CSA Newsletter Week #7, July 7th

Farm Notes

We hope everyone had a good July 4th holiday, despite the rain. The Monday off has shortened our week again so most days have been spent preparing for distribution today. We have been harvesting, cleaning bins, and doing field work while the rain holds off. Fortunately we got all of the onions harvested last Friday before the rain. So they are in the Greenhouse drying out. The onion harvest is pretty similar to the garlic harvest. We pull the onions out of the ground, chop the leaves off and shorten the stem and then place them on racks with good air ventilation to “cure” for several weeks until we hand them out in the share!


Don’t forget, we will have You-Pick hours at the farm this Saturday, July 9th from 9am-12pm. See below for more information about what you should bring/directions to the field and what is available. As always, if you have any questions, don’t hesitate to ask us!

We will have our Farm Stand set up at both the campus and farm locations. We will have extra share items for sale in case you need any additionally veggies. This will be first come, first serve, as we have limited quantities of extras. We accept cash or check only. However, if you are already a member of the CSA, we can charge your credit card on file.


Note from an Apprentice

This week’s note is from Juliana Lavey.

Ghosts in the Grocery
Since I have begun farming for the first time this summer, I suddenly felt a difference in the produce aisle. I noticed it first when buying onions, because after harvesting onions for a few consecutive days on the UK CSA farm, the grocery onion in my hand felt, for the first time, like a part of a plant. I could almost see the root extensions that had been cut off, and visualize the ghosts of the leaves that had also been trimmed away. What was in my hand was once alive.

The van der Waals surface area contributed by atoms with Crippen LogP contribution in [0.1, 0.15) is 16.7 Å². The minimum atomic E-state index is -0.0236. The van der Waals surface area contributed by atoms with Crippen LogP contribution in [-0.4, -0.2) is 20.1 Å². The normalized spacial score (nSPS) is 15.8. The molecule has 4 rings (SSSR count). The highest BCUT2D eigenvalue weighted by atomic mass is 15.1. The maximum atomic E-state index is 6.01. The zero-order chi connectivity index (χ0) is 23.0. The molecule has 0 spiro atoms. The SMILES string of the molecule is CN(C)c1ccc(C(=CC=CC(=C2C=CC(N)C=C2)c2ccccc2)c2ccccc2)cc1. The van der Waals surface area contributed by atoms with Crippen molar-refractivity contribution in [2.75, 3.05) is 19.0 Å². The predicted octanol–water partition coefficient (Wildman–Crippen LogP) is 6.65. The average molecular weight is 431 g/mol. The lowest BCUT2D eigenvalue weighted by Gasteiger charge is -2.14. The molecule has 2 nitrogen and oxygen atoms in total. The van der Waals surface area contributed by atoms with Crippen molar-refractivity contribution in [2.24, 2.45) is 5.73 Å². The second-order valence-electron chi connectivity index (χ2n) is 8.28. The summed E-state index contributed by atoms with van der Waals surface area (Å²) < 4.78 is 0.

I always knew food didn’t grow at the grocery, but it was all I had ever known. It was a pleasant change in the way I saw the food– it felt more complete. This sense of completeness, seeing the entire cycle of growth from planting something in a field to putting it on a dinner plate, helped me grasp the richness that is present in the consumption of every meal. As a student hoping to pursue a doctorate of medicine, health and wholeness are things I have always valued. The UK CSA farm taught me how to work with the earth through sustainable, organic practices, and affirmed my belief that any person, in any discipline, can grow something from the earth.

Juliana is pictured here in the center after our first squash harvest.

What’s In Your Share

For this week, you’ll receive:

+ Cabbage (Red or Green)
+ Carrots
+ Eggplant
+ Tunnel Tomatoes
+ Yellow Squash
+ Zucchini
+ Beets
+ Cucumbers
+ Banana Peppers and Shishito Peppers
+ Chard
+ Shallots



The You-Pick field is now open! Before you start picking, here are a couple of ground rules:
+ We ask that you bring your own scissors or pruners and your own bag/box/bin.
+ You-Pick is open whenever the farm is open which is Monday-Friday, 7:30 am to 4pm, with the exception of Thursdays, when it is open until 6:30pm.
+ Please park in the parking lot. We ask that you do not drive your vehicle on the grass in the fields.